The reality TV series Undercover Boss may be an unexpected smash hit, but the reason it is enjoyed by millions of viewers each week should come as no surprise.
The premise of each episode is simple: The CEO of a large corporation leaves their ivory tower to go “undercover” to find out what everyday life is like for entry-level workers and front-line managers inside their organization. This means rolling up their sleeves and pitching in to do the dirty jobs as well as facing no-holds-barred feedback on what the company’s doing right and what it needs to do much better.
By the end of the show, the leader is humbled, often contrite, and certainly better educated and more appreciative. Little wonder the series is popular — who hasn’t fantasized about their boss walking a mile in their shoes or steel-toed boots? Although it is only a television series, each episode of Undercover Boss offers several takeaway lessons for all leaders to consider.
The first is the danger of becoming isolated from the reality your people face each day. This is a common pitfall for leaders and tends to be more of an issue the higher they are on the corporate ladder. You can be the kindest, most competent boss in the world, but unless you are regularly in touch with your employees, they will likely see you as clueless and uncaring.
Secondly, the series demonstrates how important it is to make an effort to engage your workforce instead of simply issuing top-down directives. Yes, it may be easier to distribute a company-wide memo, but it never replaces the value of talking to people face to face about what’s happening in the company, answering questions, gathering feedback and getting them involved in the decision-making process.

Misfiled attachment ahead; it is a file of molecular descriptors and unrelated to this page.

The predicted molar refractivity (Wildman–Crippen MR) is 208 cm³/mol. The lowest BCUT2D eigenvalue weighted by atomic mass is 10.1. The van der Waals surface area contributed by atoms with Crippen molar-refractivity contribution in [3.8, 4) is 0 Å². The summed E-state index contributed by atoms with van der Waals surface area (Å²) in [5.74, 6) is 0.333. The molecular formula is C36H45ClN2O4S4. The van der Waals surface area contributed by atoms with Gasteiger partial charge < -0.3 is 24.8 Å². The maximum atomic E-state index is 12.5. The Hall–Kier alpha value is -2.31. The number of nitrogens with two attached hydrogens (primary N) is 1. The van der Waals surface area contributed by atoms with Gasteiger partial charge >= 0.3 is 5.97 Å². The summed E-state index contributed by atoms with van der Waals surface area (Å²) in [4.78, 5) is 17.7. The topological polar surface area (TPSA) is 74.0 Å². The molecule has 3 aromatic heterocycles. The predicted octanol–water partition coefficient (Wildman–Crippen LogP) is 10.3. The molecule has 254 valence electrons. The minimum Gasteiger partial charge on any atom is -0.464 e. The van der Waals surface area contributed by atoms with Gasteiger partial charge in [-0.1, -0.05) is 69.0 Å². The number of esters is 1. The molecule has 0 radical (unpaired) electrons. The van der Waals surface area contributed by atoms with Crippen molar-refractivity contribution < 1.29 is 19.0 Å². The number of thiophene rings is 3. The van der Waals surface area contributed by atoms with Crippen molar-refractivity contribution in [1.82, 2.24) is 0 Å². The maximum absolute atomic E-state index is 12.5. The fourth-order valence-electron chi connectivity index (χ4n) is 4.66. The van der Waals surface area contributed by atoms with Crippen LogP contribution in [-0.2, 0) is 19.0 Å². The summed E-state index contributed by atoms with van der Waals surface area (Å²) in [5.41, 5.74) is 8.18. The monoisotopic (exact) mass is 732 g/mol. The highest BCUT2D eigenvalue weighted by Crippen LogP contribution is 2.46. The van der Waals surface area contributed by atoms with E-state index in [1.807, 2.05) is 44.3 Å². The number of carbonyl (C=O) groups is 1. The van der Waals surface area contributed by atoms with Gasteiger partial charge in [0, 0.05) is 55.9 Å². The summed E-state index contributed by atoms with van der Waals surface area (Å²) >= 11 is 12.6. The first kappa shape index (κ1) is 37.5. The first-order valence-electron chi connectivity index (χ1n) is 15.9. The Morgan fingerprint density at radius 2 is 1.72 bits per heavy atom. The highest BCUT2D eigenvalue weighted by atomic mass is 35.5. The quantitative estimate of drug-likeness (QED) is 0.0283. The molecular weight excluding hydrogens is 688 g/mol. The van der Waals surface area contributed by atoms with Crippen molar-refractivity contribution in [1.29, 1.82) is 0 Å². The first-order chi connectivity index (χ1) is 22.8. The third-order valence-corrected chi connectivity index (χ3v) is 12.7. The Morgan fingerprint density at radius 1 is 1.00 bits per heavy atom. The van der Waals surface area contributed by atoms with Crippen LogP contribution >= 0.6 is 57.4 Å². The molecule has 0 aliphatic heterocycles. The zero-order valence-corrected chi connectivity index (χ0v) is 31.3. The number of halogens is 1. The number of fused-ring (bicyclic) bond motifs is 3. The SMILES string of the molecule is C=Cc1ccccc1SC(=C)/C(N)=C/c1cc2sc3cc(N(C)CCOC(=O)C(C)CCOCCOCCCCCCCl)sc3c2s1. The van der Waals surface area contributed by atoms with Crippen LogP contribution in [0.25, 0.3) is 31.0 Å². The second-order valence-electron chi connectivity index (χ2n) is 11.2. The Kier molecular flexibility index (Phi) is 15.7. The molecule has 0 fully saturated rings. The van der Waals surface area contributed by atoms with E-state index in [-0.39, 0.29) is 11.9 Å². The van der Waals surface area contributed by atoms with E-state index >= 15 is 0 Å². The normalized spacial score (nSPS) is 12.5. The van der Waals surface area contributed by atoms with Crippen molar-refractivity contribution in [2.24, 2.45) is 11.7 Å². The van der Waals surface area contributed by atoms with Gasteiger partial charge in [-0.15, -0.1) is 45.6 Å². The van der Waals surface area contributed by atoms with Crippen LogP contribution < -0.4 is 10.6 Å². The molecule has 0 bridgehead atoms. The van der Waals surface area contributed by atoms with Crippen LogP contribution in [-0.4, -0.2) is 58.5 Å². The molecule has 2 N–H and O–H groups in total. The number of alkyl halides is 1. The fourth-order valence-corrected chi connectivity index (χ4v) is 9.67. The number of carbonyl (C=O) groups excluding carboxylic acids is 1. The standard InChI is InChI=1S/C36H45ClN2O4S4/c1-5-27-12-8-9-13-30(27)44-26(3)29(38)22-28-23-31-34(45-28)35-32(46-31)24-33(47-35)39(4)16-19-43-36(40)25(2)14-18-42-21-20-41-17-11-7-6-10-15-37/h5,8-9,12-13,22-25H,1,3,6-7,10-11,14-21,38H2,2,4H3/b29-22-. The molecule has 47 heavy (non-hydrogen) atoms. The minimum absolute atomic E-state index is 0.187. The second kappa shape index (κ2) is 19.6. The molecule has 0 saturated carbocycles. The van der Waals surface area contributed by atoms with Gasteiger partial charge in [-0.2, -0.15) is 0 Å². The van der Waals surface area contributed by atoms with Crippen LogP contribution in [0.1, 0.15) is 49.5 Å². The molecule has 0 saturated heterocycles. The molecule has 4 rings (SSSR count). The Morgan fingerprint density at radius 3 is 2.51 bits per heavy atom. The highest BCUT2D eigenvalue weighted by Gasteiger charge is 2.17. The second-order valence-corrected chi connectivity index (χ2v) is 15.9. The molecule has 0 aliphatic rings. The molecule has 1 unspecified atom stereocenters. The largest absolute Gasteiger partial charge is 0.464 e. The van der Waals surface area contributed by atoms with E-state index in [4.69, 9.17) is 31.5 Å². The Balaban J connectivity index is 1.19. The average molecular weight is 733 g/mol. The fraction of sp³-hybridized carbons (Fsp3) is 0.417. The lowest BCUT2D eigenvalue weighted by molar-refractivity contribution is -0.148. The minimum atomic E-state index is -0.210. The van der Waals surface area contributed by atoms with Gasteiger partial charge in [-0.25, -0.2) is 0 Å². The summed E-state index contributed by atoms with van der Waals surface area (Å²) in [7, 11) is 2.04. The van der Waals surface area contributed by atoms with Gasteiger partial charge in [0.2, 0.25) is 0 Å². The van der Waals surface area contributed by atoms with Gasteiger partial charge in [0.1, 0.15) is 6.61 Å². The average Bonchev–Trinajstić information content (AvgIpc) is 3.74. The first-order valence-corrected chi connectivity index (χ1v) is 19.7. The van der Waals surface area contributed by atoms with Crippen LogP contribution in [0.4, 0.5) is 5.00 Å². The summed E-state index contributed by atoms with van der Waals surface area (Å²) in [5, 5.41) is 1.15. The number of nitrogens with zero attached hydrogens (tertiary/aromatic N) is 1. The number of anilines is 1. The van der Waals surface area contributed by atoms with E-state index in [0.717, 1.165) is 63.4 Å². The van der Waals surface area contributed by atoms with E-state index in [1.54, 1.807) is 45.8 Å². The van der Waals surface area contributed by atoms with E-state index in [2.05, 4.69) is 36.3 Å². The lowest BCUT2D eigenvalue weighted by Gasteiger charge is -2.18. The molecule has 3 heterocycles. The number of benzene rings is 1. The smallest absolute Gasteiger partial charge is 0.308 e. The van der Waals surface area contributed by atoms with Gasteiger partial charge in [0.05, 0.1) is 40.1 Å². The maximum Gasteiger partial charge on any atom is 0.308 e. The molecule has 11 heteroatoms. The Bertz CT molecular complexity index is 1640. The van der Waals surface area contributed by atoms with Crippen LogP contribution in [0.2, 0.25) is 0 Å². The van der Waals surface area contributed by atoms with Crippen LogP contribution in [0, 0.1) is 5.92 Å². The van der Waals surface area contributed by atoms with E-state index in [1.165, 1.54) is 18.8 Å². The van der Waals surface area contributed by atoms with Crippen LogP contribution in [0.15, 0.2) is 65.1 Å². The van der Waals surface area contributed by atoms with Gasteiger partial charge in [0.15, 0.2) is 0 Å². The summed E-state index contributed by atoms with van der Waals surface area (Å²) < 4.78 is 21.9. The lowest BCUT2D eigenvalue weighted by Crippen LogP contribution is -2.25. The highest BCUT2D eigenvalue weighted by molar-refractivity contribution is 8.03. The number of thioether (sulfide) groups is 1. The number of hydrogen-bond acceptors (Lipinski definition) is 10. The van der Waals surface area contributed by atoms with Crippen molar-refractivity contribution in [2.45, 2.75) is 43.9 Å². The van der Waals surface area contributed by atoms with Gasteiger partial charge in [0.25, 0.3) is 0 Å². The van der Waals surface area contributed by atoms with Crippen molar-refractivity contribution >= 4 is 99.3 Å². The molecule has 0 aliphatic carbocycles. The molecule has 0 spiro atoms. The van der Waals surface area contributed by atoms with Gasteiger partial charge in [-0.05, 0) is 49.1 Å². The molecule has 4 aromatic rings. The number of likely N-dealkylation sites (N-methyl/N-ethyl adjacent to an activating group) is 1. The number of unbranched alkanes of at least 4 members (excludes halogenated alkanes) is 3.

The third lesson is the need to personally stay in touch with employees. This can be a challenge in very large organizations, but for most managers, it is a doable task. Once the leaders profiled on Undercover Boss stepped away from the corner office to meet workers and hear their individual stories, it gave the boss a new sense of purpose and direction. It’s never too late to get to know the people who work for you and show interest in their lives.
Lastly, the show conveys the need for empathy, or the ability to appreciate another person’s situation and communicating your understanding to them. Empathy is the key to tolerance and relating to people of all different perspectives, yet it is often missing in the workplace.
When managers show empathy to employees, they demonstrate that they are willing to make an effort to understand what drives their people and that they care about what they are thinking and feeling. In return, employees feel valued, feel safe and feel that they matter — leading to a happier, more productive workforce.
Leaders do not need to disguise themselves or work undercover in their operations to become more empathetic to the plight of their people. They only need to remember that:
Empathy requires paying attention. Too often we are focused on our agenda and what’s happening in our own little worlds instead of paying attention to what others think and feel. It is essential to be more aware of others’ needs and be willing to listen and care about what they have to say.
Empathy takes time. It’s not an effortless prospect by any means; empathy requires that you stop and pay full attention to caring for others. However, this can be accomplished in many ways, such as stepping away from your desk to walk around to touch base with employees about their lives and work.
Empathy means dropping the extra baggage. The longer you know someone, the more history you have and the more you may think you know them. This can be a barrier to making a genuine connection. To create empathy, leave the baggage behind and try looking at the person through new eyes and be willing to uncover new stories about them.
Empathy is a daily choice. We each have to make the decision to want to care and to put in the time and the effort to bridge communication gaps. It shouldn’t take TV cameras trailing their every move for bosses to get out and show their employees that they are human, nor give employees a chance to be seen the very same way.